The keeper took a pose of thanks, standing aside to let them through the doorway as he did. Biitrah paused at the threshold, taking a formal pose of thanks. The old man seemed surprised. His round face and slack skin made Biitrah think of a pale grape just beginning to dry. He could be my father’s age, he thought, and felt in his breast the bloom of a strange, almost melancholy, fondness for the man.

“I don’t think we’ve met,” Biitrah said. “What’s your name, neighbor?”

“Oshai,” the moonfaced man said. “We haven’t met, but everyone knows of the Khai Machi’s kindly eldest son. It is a pleasure to have you in this house, most high.”

The house had an inner garden. Biitrah changed into a set of plain, thick woolen robes that the wayhouse kept for such occasions and joined his men there. The keeper himself brought them black-sauced noodles, river fish cooked with dried figs, and carafe after stone carafe of rice wine infused with plum. His guard, at first dour, relaxed as the night went on, singing together and telling stories. For a time, they seemed to forget who this long-faced man with his graying beard and thinning hair was and might someday be. Biitrah even sang with them at the end, intoxicated as much by the heat of the coal fire, the weariness of the day, and the simple pleasure of the night, as by the wine.

At last he rose up and went to his bed, four of his men following him. They would sleep on straw outside his door. He would sleep in the best bed the wayhouse offered. It was the way of things. A night candle burned at his bedside, the wax scented with honey. The flame was hardly down to the quarter mark. It was early. When he’d been a boy of twenty, he’d seen candles like this burn their last before he slept, the light of dawn blocked by goose-down pillows around his head. Now he couldn’t well imagine staying awake to the half mark. He shuttered the candlebox, leaving only a square of light high on the ceiling from the smoke hole.

Sleep should have come easily to him as tired, well fed, half drunk as he was, but it didn’t. The bed was wide and soft and comfortable. He could already hear his men snoring on their straw outside his door. But his mind would not be still.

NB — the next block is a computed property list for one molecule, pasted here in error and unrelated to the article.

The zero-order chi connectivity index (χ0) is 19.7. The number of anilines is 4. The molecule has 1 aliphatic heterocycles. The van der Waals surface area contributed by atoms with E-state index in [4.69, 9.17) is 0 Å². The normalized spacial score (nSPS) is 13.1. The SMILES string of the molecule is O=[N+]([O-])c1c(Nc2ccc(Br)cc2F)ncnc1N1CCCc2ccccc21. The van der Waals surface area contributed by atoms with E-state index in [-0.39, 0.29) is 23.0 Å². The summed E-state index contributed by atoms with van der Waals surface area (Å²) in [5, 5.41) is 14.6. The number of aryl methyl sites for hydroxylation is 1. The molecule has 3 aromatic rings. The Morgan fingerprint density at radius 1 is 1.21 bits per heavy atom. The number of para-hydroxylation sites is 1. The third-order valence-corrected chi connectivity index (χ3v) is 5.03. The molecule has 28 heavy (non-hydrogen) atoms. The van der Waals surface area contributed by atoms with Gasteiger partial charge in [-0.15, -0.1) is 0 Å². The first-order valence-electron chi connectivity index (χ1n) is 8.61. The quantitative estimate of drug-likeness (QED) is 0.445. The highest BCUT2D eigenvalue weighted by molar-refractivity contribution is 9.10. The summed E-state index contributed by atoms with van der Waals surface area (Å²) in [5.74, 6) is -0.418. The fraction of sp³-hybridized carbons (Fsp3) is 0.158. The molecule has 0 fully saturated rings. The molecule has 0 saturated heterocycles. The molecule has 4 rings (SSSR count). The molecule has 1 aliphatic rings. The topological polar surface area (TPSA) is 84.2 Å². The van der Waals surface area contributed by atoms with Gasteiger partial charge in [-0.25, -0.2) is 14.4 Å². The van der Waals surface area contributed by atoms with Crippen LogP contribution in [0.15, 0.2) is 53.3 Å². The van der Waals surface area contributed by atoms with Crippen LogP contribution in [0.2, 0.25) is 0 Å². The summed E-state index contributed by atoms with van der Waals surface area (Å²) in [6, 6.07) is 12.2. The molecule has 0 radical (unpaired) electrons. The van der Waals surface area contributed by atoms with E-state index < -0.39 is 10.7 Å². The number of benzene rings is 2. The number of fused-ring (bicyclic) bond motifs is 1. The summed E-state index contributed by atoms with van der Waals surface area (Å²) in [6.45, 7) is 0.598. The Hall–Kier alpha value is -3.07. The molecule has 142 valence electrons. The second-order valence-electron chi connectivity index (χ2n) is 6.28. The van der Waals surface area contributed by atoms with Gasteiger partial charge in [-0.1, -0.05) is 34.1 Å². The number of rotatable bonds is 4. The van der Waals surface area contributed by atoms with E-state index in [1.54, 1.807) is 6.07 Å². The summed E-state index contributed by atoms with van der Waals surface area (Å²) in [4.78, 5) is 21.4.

They should have killed each other when they were young and didn’t understand what a precious thing life is. That was the mistake. He and his brothers had forborne instead, and the years had drifted by. Danat had married, then Kaiin. He, the oldest of them, had met Hiami and followed his brothers’ example last. He had two daughters, grown and now themselves married. And so here he and his brothers were. None of them had seen fewer than forty summers. None of them hated the other two. None of them wanted what would come next. And still, it would come. Better that the slaughter had happened when they were boys, stupid the way boys are. Better that their deaths had come before they carried the weight of so much life behind them. He was too old to become a killer.

Sleep came somewhere in these dark reflections, and he dreamed of things more pleasant and less coherent. A dove with black-tipped wings flying through the galleries of the Second Palace; Hiami sewing a child’s dress with red thread and a gold needle too soft to keep its point; the moon trapped in a well and he himself called to design the pump that would raise it. When he woke, troubled by some need his sleepsodden mind couldn’t quite place, it was still dark. He needed to drink water or to pass it, but no, it was neither of these. He reached to unshutter the candlebox, but his hands were too awkward.

“There now, most high,” a voice said. “Bat it around like that, and you’ll have the whole place in flames.”

Pale hands righted the box and pulled open the shutters, the candlelight revealing the moonfaced keeper. He wore a dark robe under a gray woolen traveler’s cloak. His face, which had seemed so congenial before, filled Biitrah with a sick dread. The smile, he saw, never reached the eyes.

“What’s happened?” he demanded, or tried to. The words came out slurred and awkward. Still, the man Oshai seemed to catch the sense of them.

“I’ve come to be sure you’ve died,” he said with a pose that offered this as a service. “Your men drank more than you. Those that are breathing are beyond recall, but you … Well, most high, if you see morning the whole exercise will have been something of a waste.”

Biitrah’s breath suddenly hard as a runner’s, he threw off the blankets, but when he tried to stand, his knees were limp. He stumbled toward the assassin, but there was no strength in the charge. Oshai, if that was his name, put a palm to Biitrah’s forehead and pushed gently back. Biitrah fell to the floor, but he hardly felt it. It was like violence being done to some other man, far away from where he was.

“It must be hard,” Oshai said, squatting beside him, “to live your whole life known only as another man’s son. To die having never made a mark of your own on the world. It seems unfair somehow.”

Who, Biitrah tried to say. Which of my brothers would stoop to poison?

“Still, men die all the time,” Oshai went on. “One more or less won’t keep the sun from rising. And how are you feeling, most high? Can you get up? No? That’s as well, then. I was half-worried I might have to pour more of this down you. Undiluted, it tastes less of plums.”

The assassin rose and walked to the bed. There was a hitch in his step, as if his hip ached. He is old as my father, but Biitrah’s mind was too dim to see any humor in the repeated thought. Oshai sat on the bed and pulled the blankets over his lap.

“No hurry, most high. I can wait quite comfortably here. Die at your leisure.”